7 Must-Have DSLR Camera Accessories to Buy to Improve Your Photos
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Woohoo! You purchased your very own DSLR camera. *High five!* Now that you have your camera, it's time to consider what accessories you need to make that camera work for you. Of course, there are a million different DSLR accessories out there (can you say overwhelming?). Nothing like making it easy for you, right? It can be so confusing trying to determine what is a “must-have” vs. what may be fun to have, but is not vital.
So let's narrow it down! Below are 7 items that I believe are essential to getting the most out of your new DSLR:
Memory cards are vital to using your camera, but having extra is also important. As much as we would love to think that our memory cards will a.) never fill up and cause us to miss a moment trying to delete old photos quickly, or b.) fail on us, both things are possible and happen all the time. Oftentimes you can find memory cards in packs, which can help you save some money when purchasing multiple. Having a few cards will be very beneficial as you take tons of photos practicing with your new camera.
The size of your memory card is based on use and personal preference. I choose 64 GB so I can fit more images on one card, but some choose to buy smaller cards so as to not risk losing a larger quantity of photos if the card fails. There is no right or wrong answer to the size that you prefer to use, but regardless of size, I recommend making sure your SD card is fast. Look for a circled "10" on your memory card. That means that card records fast so you can shoot and store multiple images quickly.
Memory Card Case
Once you have your memory cards (plural, because you are prepared!), it is important to keep them safe and protected. While memory cards themselves are not all that expensive, their contents are priceless. A good memory card case is essential. I personally have always gone for the hard cases, such as the one below. They are waterproof and I am just more comfortable with a hard case. However, there are many soft cases that work just as well.
I can't emphasize enough the importance of taking care of your memory cards. While you want to have a case to keep all of your cards protected, try to keep them in camera as much as possible. When transferring images to your computer, it is best to plug your camera directly into your computer. This will reduce the amount of friction to which your memory cards are exposed.
A good-quality camera bag is crucial to keeping your camera safe and keeping you stylish (okay, maybe not the second one, but there are plenty of stylish bag options available if that’s your thing!). You want to make sure you have a place to carry and store your camera that will protect your gear and make it easier for you to bring it with you.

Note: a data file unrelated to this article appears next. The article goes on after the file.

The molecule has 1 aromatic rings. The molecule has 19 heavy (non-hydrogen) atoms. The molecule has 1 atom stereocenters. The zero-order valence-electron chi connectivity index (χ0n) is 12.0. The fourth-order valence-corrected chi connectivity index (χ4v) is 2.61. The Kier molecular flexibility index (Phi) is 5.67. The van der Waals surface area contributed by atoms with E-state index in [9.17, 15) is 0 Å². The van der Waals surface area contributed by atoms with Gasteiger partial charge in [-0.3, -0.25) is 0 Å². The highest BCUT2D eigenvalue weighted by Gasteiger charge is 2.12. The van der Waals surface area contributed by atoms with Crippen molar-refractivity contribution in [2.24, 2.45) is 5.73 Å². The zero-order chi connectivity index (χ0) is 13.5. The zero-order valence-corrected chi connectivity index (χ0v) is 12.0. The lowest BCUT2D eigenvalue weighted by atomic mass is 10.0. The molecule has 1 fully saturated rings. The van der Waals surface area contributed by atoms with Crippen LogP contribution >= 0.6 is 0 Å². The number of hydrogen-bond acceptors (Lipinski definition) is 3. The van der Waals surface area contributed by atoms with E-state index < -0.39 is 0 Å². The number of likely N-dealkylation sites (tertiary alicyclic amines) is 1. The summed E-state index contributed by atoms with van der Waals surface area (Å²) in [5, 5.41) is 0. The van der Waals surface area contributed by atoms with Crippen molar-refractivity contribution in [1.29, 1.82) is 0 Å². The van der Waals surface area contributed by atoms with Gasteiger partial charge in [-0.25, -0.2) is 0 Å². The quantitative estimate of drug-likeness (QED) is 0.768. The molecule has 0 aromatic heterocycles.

There are a lot of things to think about when browsing for a camera bag: how much equipment do you plan on carrying? Where will you be taking your equipment? Do you want to have room to store a laptop or tablet? How comfortable will carrying the bag be after 8-hours of travelling? Think about what your plans are with your DSLR and that should help your decision. Whether it be a backpack or cross-body or any of the other options available for bag types, make sure it will work for what you plan to use it for most.
It’s always great to carry a spare battery for your camera so that you never miss a beat. When I first started practicing with my DSLR, I would shoot a lot, which is great! That’s exactly what you should do when practicing. But all of that shooting would tend to drain my battery pretty quick. It’s nice to have an extra for when you are out and can’t a.) find an outlet or b.) stop in general to charge your battery back up.
Lens Cleaning Tool
A spot on your lens? The worst! And bad news for your photos. It is very important to keep that lens squeaky clean at all times. As much as we'd like to believe that kids have clean little hands that will never touch your camera's lens, or that you won’t accidentally swipe your own hand across it, that's just not real life. In my case, we’ve learned that our dog isn’t afraid of licking a lens either (*eye roll*). I personally love the LensPen as a compact cleaning option that fits easily into your camera bag. A good microfiber cloth is another great item to have on your end to quickly wipe down your lens.
A tripod is important to have on hand for many reasons. First, if you are wanting to take a particular photo and your setting won’t allow for a fast enough shutter speed, a tripod will help keep your camera steady. You don’t have to worry about “camera shake” while holding your camera in your hands. Second, a tripod is essential for getting yourself in the frame! You can set up your camera, get all of your settings and focus programmed, and actually be in the photo! Your kids are going to want photos of you with them, so take advantage and jump in the photo. You will not regret it, I promise.
Remote Shutter Release
A remote shutter release is also essential to get yourself in the frame! This tool allows you to get in your photos without having to set up a timer and rush before the shutter releases. This tool allows you to “push the shutter button” while being in front of the camera. There are many different versions and price points for these, but a basic one like below will be perfect when taking pictures with your family. Make sure when you pick a remote shutter release that it is compatible with your camera type. Many, such as the below, are specific to a particular camera brand.
You’ve got your camera in hand and your accessories in tow: you are ready to start documenting your real life through photography! Comment below if you have another DSLR camera accessory that you think should be on the “must-have” list!
Haven’t purchased your DSLR camera yet and not sure where to start? Check out my guide to purchasing your first DSLR camera here.